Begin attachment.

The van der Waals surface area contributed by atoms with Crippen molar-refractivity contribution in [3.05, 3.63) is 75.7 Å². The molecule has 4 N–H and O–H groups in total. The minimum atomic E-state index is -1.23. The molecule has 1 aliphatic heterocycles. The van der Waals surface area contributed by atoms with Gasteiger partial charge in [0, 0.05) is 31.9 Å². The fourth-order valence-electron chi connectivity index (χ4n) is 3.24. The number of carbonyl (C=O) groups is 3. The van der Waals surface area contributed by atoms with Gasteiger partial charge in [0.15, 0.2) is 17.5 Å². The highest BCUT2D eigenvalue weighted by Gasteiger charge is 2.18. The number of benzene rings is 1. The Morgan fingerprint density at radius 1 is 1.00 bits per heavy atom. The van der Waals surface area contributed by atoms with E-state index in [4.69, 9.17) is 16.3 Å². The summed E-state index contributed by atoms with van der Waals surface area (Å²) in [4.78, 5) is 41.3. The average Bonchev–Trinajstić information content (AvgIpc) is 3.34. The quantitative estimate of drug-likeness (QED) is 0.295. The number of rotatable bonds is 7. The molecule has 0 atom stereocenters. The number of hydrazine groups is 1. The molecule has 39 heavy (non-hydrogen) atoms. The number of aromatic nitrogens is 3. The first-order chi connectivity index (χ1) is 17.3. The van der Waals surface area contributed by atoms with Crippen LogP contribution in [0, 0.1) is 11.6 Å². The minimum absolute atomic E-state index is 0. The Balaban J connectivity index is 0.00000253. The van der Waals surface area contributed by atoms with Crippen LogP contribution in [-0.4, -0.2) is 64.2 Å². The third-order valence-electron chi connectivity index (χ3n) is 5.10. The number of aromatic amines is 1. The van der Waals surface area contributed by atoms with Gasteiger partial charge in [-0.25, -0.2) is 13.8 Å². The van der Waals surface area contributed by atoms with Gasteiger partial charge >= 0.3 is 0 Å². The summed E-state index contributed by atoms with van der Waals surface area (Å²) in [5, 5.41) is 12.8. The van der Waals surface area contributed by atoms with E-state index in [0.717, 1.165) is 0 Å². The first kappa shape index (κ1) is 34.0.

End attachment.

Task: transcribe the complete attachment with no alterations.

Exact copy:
The van der Waals surface area contributed by atoms with Crippen molar-refractivity contribution in [3.05, 3.63) is 75.7 Å². The molecule has 4 N–H and O–H groups in total. The minimum atomic E-state index is -1.23. The molecule has 1 aliphatic heterocycles. The van der Waals surface area contributed by atoms with Gasteiger partial charge in [0, 0.05) is 31.9 Å². The fourth-order valence-electron chi connectivity index (χ4n) is 3.24. The number of carbonyl (C=O) groups is 3. The van der Waals surface area contributed by atoms with Gasteiger partial charge in [0.15, 0.2) is 17.5 Å². The highest BCUT2D eigenvalue weighted by Gasteiger charge is 2.18. The number of benzene rings is 1. The Morgan fingerprint density at radius 1 is 1.00 bits per heavy atom. The van der Waals surface area contributed by atoms with E-state index in [4.69, 9.17) is 16.3 Å². The summed E-state index contributed by atoms with van der Waals surface area (Å²) in [4.78, 5) is 41.3. The average Bonchev–Trinajstić information content (AvgIpc) is 3.34. The quantitative estimate of drug-likeness (QED) is 0.295. The number of rotatable bonds is 7. The molecule has 0 atom stereocenters. The number of hydrazine groups is 1. The molecule has 39 heavy (non-hydrogen) atoms. The number of aromatic nitrogens is 3. The first-order chi connectivity index (χ1) is 17.3. The van der Waals surface area contributed by atoms with Crippen LogP contribution in [0, 0.1) is 11.6 Å². The minimum absolute atomic E-state index is 0. The Balaban J connectivity index is 0.00000253. The van der Waals surface area contributed by atoms with Crippen LogP contribution in [-0.4, -0.2) is 64.2 Å². The third-order valence-electron chi connectivity index (χ3n) is 5.10. The number of aromatic amines is 1. The van der Waals surface area contributed by atoms with Gasteiger partial charge in [-0.25, -0.2) is 13.8 Å². The van der Waals surface area contributed by atoms with Gasteiger partial charge >= 0.3 is 0 Å². The summed E-state index contributed by atoms with van der Waals surface area (Å²) in [5, 5.41) is 12.8. The van der Waals surface area contributed by atoms with E-state index in [0.717, 1.165) is 0 Å². The first kappa shape index (κ1) is 34.0.